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Feasibility of Chlamydia trachomatis screening and treatment in pregnant women in Lima, Peru: a prospective study in two large urban hospitals
  1. Jeanne Cabeza1,
  2. Patricia J García2,
  3. Eddy Segura1,
  4. Pedro García3,
  5. Francisco Escudero4,
  6. Sayda La Rosa2,
  7. Segundo León5,6,
  8. Jeffrey D Klausner1
  1. 1Department of Medicine/Division of Infectious Diseases, UCLA Geffen School of Medicine, Los Angeles, California, USA
  2. 2Unit of Epidemiology, STD and HIV, School of Public Health, Universidad Peruana Cayetano Heredia, Lima, Peru
  3. 3Instituto Nacional Materno Perinatal, Lima, Peru
  4. 4Hospital Nacional Arzobispo Loayza, Lima, Peru
  5. 5Department of Global Health, University of Washington, Seattle, Washington, USA
  6. 6Instituto de Medicina Tropical, Universidad Mayor de San Marcos, Lima, Peru
  1. Correspondence to Dr Jeanne Cabeza, Center for AIDS Research and Education (CARE), 9911 West Pico Blvd, Suite 955, Los Angeles, CA 90035, USA; jeacabez{at}gmail.com

Abstract

Objectives Chlamydia trachomatis, which is asymptomatic in most women, causes significant adverse effects for pregnant women and neonates. No programmes conduct antenatal screening in Latin America. We determined chlamydia prevalence, feasibility and acceptability of chlamydia screening, and adherence to treatment in pregnant women in two urban public hospitals in Lima, Peru.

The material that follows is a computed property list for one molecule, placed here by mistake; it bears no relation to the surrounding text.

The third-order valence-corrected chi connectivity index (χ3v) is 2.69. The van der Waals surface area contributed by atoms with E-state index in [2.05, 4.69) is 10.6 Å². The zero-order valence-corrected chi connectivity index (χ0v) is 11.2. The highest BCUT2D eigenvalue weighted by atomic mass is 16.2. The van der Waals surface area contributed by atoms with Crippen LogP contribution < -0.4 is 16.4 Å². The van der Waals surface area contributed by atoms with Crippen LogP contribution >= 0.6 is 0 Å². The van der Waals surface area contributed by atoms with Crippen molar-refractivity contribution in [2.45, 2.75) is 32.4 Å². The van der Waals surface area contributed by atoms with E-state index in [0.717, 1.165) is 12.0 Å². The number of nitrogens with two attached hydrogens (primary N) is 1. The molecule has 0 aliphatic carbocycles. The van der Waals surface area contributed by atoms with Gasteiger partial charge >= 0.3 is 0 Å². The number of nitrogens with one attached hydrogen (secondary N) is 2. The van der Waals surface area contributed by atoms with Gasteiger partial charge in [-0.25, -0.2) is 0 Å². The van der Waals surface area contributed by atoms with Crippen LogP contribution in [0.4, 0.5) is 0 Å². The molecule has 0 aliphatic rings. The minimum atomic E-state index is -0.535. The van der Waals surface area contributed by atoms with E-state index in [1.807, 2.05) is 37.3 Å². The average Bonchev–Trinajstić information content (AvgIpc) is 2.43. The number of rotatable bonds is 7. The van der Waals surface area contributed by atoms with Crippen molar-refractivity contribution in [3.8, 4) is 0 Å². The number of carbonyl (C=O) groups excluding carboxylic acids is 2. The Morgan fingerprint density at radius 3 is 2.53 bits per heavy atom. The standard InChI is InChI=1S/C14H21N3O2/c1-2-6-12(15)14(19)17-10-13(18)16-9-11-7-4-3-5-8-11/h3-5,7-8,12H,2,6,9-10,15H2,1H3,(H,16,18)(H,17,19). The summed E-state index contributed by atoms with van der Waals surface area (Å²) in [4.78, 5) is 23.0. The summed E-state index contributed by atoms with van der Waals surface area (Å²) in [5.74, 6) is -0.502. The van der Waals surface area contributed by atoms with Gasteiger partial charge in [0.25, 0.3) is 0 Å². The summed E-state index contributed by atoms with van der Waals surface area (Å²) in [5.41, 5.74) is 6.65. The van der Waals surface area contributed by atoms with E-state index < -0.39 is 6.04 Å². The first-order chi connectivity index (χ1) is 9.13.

Methods We offered chlamydia screening using self-collected vaginal swabs to pregnant women ≥16 years of age during their first antenatal visit. Chlamydia-infected women were contacted within 14 days and asked to bring partners for counselling and directly observed therapy with oral azithromycin. Unaccompanied women received counselling, directly observed therapy, and azithromycin to take to partners. Test of cure was performed ≥3 weeks after treatment.

Results We approached 640 women for the study and enrolled 600 (93.8%). Median age was 27.3 years (range 16–47), median lifetime partners 2.3 (range 1–50), and median gestational age 26.1 weeks (range 4–41). Chlamydia prevalence was 10% (95% CI 7.7% to 12.7%). Of 60 infected patients, 59 (98%) were treated with one dose of azithromycin. Fifty-two of 59 (88%) returned for test of cure, all of whom were treated successfully, with 46 (86%) achieving negative test of cure with one dose of azithromycin, and 6 (12%) after retreatment with a second dose.

Conclusions C. trachomatis screening and treatment in pregnancy was feasible and highly acceptable in two urban hospitals in Peru. Chlamydia prevalence was high. Clinical trials to evaluate efficacy and cost-effectiveness of chlamydia screening, and treatment of pregnant women to prevent adverse pregnancy outcomes in low-resource settings, are warranted.

  • Chlamydia Trachomatis
  • Pregnancy
  • Screening

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